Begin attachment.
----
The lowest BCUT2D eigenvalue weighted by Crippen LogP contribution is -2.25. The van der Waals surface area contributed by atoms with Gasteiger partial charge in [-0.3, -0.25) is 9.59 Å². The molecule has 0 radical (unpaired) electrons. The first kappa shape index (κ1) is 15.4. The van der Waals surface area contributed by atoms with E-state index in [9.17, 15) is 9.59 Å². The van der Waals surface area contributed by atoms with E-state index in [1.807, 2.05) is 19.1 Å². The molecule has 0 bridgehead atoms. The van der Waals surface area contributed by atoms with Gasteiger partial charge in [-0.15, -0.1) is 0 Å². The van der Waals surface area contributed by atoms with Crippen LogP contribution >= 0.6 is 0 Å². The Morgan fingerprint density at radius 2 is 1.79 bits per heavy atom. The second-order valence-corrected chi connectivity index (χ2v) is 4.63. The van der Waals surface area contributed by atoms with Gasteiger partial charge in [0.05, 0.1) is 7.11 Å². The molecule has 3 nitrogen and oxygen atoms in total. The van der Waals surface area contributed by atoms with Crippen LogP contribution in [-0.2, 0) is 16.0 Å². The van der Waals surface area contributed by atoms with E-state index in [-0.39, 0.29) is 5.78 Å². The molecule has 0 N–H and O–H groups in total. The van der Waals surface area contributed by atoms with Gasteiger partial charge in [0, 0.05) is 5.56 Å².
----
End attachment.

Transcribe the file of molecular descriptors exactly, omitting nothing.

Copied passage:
The lowest BCUT2D eigenvalue weighted by Crippen LogP contribution is -2.25. The van der Waals surface area contributed by atoms with Gasteiger partial charge in [-0.3, -0.25) is 9.59 Å². The molecule has 0 radical (unpaired) electrons. The first kappa shape index (κ1) is 15.4. The van der Waals surface area contributed by atoms with E-state index in [9.17, 15) is 9.59 Å². The van der Waals surface area contributed by atoms with E-state index in [1.807, 2.05) is 19.1 Å². The molecule has 0 bridgehead atoms. The van der Waals surface area contributed by atoms with Gasteiger partial charge in [-0.15, -0.1) is 0 Å². The van der Waals surface area contributed by atoms with Crippen LogP contribution >= 0.6 is 0 Å². The Morgan fingerprint density at radius 2 is 1.79 bits per heavy atom. The second-order valence-corrected chi connectivity index (χ2v) is 4.63. The van der Waals surface area contributed by atoms with Gasteiger partial charge in [0.05, 0.1) is 7.11 Å². The molecule has 3 nitrogen and oxygen atoms in total. The van der Waals surface area contributed by atoms with Crippen LogP contribution in [-0.2, 0) is 16.0 Å². The van der Waals surface area contributed by atoms with E-state index in [-0.39, 0.29) is 5.78 Å². The molecule has 0 N–H and O–H groups in total. The van der Waals surface area contributed by atoms with Gasteiger partial charge in [0, 0.05) is 5.56 Å².